The use of structural planning may help agrammatic speakers manage the demands of sentence production, by temporally separating the costly processes of structural planning and articulation. However, faulty structural planning—that is, deficits in verb retrieval and mapping from thematic roles to syntactic structures—contribute to sentence-production deficits. In a recent eye-tracking study with nine agrammatic speakers (Mack, Nerantzini, & Thompson, 2017), we found evidence of abnormal structural planning during passive sentence production. However, after a course of Treatment of Underlying Forms (Thompson & Shapiro, 2005), which successfully trained passive sentence production, the agrammatic speakers showed more normal-like online sentence planning, reflecting improved thematic integration.

Neural Substrates of Verb- and Sentence-Processing Impairments in Agrammatism

Damage to left hemisphere frontal regions, posterior perisylvian regions, and dorsal white matter tracts have been consistently associated with agrammatism. In this section, we review the relevant findings regarding the neural substrates of verb- and sentence-processing impairments in agrammatism, situating them in the context of contemporary models of the neurobiology of language. We first discuss models of verb (p. 810) and verb-argument structure processing and follow this with sections on the neural mechanisms of sentence comprehension and sentence production, respectively.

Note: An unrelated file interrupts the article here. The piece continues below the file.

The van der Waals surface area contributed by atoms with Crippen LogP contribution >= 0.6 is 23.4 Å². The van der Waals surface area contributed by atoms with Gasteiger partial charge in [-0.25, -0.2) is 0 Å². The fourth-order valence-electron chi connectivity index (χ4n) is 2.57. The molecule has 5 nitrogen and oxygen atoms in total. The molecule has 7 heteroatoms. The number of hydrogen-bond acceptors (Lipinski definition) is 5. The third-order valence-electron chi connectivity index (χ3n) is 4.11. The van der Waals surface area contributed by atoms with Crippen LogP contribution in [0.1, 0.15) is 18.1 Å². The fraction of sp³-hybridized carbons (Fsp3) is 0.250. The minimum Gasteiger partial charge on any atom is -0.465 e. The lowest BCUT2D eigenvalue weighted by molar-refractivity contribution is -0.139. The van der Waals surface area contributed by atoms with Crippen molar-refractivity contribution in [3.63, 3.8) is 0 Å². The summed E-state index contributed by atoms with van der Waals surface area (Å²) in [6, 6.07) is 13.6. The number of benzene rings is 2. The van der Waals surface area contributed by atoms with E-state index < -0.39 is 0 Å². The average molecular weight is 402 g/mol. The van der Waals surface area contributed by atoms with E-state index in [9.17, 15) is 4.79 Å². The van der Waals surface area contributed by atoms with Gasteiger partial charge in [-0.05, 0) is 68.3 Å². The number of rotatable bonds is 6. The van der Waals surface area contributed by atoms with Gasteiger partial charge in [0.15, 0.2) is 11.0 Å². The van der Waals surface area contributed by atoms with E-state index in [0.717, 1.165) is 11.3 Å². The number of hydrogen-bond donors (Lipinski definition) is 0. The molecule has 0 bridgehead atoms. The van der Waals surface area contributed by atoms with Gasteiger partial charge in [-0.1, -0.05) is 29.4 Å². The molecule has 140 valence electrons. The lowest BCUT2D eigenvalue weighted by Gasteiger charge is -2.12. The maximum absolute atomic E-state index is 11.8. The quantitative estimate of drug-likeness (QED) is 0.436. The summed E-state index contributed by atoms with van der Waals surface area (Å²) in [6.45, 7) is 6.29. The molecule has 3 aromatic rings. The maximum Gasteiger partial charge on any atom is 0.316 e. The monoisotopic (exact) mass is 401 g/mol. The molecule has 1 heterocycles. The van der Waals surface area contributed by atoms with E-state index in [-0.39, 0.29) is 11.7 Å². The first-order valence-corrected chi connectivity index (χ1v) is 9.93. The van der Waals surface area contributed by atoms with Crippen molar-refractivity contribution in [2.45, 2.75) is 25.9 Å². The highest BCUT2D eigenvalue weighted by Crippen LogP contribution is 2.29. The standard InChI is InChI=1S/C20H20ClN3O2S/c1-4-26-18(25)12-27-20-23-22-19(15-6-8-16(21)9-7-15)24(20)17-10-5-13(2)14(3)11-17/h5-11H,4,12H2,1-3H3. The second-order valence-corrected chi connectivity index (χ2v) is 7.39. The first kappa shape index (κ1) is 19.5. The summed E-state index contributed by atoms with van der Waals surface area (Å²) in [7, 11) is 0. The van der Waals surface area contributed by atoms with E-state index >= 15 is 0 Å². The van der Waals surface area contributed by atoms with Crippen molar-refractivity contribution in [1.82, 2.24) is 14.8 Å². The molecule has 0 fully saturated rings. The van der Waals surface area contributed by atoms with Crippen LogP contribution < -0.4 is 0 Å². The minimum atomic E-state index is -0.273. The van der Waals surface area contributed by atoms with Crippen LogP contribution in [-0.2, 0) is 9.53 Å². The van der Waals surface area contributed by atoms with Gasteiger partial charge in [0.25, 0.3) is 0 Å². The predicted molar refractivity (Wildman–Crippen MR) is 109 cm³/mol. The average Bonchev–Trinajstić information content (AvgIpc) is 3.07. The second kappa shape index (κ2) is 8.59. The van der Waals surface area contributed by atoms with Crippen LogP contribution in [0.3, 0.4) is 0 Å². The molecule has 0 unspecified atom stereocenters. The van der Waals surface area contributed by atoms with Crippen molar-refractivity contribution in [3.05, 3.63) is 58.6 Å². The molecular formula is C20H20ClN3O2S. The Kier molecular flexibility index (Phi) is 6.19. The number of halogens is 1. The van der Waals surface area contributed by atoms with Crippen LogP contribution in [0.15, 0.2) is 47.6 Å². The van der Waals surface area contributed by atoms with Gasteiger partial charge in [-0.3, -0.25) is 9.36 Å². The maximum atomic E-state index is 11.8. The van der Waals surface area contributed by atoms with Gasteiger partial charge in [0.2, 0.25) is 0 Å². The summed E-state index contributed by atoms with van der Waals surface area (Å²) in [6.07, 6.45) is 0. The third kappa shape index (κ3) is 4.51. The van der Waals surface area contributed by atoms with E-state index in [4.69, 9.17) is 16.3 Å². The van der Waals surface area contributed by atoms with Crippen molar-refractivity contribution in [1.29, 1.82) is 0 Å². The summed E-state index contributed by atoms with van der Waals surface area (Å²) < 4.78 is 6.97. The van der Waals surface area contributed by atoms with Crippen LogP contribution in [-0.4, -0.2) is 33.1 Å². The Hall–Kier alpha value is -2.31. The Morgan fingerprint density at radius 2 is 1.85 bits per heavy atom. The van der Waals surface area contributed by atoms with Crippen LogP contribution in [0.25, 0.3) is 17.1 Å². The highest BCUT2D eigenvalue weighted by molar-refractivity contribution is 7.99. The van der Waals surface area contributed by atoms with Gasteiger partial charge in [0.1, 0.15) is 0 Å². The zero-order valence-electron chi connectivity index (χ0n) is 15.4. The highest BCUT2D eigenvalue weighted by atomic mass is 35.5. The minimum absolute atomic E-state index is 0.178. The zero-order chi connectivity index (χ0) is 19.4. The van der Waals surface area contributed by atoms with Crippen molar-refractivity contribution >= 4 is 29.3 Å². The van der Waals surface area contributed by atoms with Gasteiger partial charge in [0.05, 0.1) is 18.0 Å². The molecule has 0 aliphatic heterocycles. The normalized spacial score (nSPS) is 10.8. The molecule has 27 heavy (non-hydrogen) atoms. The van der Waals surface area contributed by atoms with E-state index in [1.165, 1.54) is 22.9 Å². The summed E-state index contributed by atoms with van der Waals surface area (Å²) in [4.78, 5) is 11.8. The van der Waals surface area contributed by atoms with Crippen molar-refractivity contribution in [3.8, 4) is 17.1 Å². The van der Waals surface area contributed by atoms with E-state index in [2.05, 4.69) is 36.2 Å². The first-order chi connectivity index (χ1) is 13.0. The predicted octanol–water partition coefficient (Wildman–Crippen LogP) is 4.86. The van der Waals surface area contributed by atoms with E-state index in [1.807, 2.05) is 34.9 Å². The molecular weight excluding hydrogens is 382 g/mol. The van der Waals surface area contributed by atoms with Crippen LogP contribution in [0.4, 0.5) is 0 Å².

Relatively few models have specifically addressed the neural substrates of verb and verb-argument structure processing. Thompson and Meltzer-Asscher (2014) proposed a model in which retrieval and integration of verb and verb-argument information is supported by a network consisting of left inferior parietal, posterior temporal, and inferior frontal regions. Early studies on stroke-induced aphasia suggested that verb-specific production deficits were related to left inferior frontal lesions, whereas noun-specific impairments were related to left temporal lesions (e.g., Damasio & Tranel, 1993; see review in Cappa & Perani, 2003; see also Kemmerer, Chapter 30 in this volume). However, more recent studies have shown that the neural substrates of verb-specific production deficits are more variable across individuals, and include lesions in left frontal, posterior temporal, and inferior parietal cortical regions, as well as damage to the insula, frontal operculum, dorsal white matter tracts, and/or subcortical structures such as the basal ganglia (e.g., Aggujaro, Crepaldi, Pistarini, Taricco, & Luzzatti, 2006; Kemmerer, Rudrauf, Manzel, & Tranel, 2012; Lukic et al., 2014; Piras & Marangolo, 2007; see reviews in Crepaldi, Berlingeri, Paulesu, & Luzzatti, 2011; Matzig, Druks, Masterson, & Vigliocco, 2009). Using voxel-based lesion symptom mapping (VLSM; Bates et al., 2003), we (Lukic et al., 2014) investigated the lesion locations associated with impaired production of argument structure. Impaired verb naming, measured with the Verb Naming Test of the Northwestern Assessment of Verbs and Sentences (NAVS; Thompson, 2011), was associated with lesions in the left IFG, STG, and insula; these effects were numerically stronger for transitive than for intransitive verbs, suggesting that these regions support the retrieval of verbs with complex argument structures. Further, we examined the neural correlates of impairments on the Argument Structure Production Test (ASPT) of the NAVS. In this task, participants viewed action pictures with the verb and event participants labeled (e.g., mail, man, letter) and were asked to produce a grammatical sentence to describe the picture, which requires mapping the arguments of the verb to the correct grammatical functions. Impaired performance on the ASPT was associated with damage to the SMG and arcuate fasciculus (AF). In PPA, few studies have directly examined the neural correlates of verb retrieval deficits. In recent work, we found that impaired verb-argument structure production on the ASPT is correlated with atrophy in the left inferior parietal lobule in a large group of patients with PPA (Europa, Mack, Rogalski, Mesulam, & Thompson, in preparation). In line with the model proposed by Thompson and Meltzer-Asscher (2014), these findings strongly suggest that dorsal pathways (i.e., linking posterior temporal, inferior parietal, and inferior frontal regions via the AF) play an important role in impaired production of verbs and verb-argument structure.